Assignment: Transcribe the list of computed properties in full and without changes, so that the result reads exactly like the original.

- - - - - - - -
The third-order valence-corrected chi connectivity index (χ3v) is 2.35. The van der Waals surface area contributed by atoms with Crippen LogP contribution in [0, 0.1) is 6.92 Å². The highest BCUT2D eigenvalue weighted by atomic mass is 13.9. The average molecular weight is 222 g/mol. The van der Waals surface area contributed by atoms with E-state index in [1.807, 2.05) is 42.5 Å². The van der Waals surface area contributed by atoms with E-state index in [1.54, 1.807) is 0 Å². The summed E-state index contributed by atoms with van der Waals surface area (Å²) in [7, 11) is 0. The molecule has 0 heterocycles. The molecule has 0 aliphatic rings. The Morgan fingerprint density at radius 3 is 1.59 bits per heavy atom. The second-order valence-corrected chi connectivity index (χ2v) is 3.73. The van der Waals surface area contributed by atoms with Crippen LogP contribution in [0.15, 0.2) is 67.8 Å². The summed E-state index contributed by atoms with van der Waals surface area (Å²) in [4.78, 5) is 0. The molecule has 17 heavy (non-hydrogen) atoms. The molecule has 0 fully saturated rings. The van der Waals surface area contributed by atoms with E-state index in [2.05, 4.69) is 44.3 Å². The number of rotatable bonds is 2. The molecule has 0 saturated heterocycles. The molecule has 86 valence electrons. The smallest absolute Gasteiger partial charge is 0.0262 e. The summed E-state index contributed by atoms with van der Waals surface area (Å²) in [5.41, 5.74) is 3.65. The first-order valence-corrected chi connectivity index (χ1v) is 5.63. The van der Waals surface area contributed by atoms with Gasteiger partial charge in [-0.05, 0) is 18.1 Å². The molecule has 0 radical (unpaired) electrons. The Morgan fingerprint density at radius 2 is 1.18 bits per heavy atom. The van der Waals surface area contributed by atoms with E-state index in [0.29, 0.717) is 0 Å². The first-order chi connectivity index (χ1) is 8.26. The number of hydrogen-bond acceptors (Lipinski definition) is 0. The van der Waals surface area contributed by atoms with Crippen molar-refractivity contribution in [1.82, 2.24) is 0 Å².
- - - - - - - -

The third-order valence-corrected chi connectivity index (χ3v) is 2.35. The van der Waals surface area contributed by atoms with Crippen LogP contribution in [0, 0.1) is 6.92 Å². The highest BCUT2D eigenvalue weighted by atomic mass is 13.9. The average molecular weight is 222 g/mol. The van der Waals surface area contributed by atoms with E-state index in [1.807, 2.05) is 42.5 Å². The van der Waals surface area contributed by atoms with E-state index in [1.54, 1.807) is 0 Å². The summed E-state index contributed by atoms with van der Waals surface area (Å²) in [7, 11) is 0. The molecule has 0 heterocycles. The molecule has 0 aliphatic rings. The Morgan fingerprint density at radius 3 is 1.59 bits per heavy atom. The second-order valence-corrected chi connectivity index (χ2v) is 3.73. The van der Waals surface area contributed by atoms with Crippen LogP contribution in [0.15, 0.2) is 67.8 Å². The summed E-state index contributed by atoms with van der Waals surface area (Å²) in [4.78, 5) is 0. The molecule has 17 heavy (non-hydrogen) atoms. The molecule has 0 fully saturated rings. The van der Waals surface area contributed by atoms with E-state index in [2.05, 4.69) is 44.3 Å². The number of rotatable bonds is 2. The molecule has 0 saturated heterocycles. The molecule has 86 valence electrons. The smallest absolute Gasteiger partial charge is 0.0262 e. The summed E-state index contributed by atoms with van der Waals surface area (Å²) in [5.41, 5.74) is 3.65. The first-order valence-corrected chi connectivity index (χ1v) is 5.63. The van der Waals surface area contributed by atoms with Gasteiger partial charge in [-0.05, 0) is 18.1 Å². The molecule has 0 radical (unpaired) electrons. The Morgan fingerprint density at radius 2 is 1.18 bits per heavy atom. The van der Waals surface area contributed by atoms with E-state index in [0.29, 0.717) is 0 Å². The first-order chi connectivity index (χ1) is 8.26. The number of hydrogen-bond acceptors (Lipinski definition) is 0. The van der Waals surface area contributed by atoms with Crippen molar-refractivity contribution in [1.82, 2.24) is 0 Å².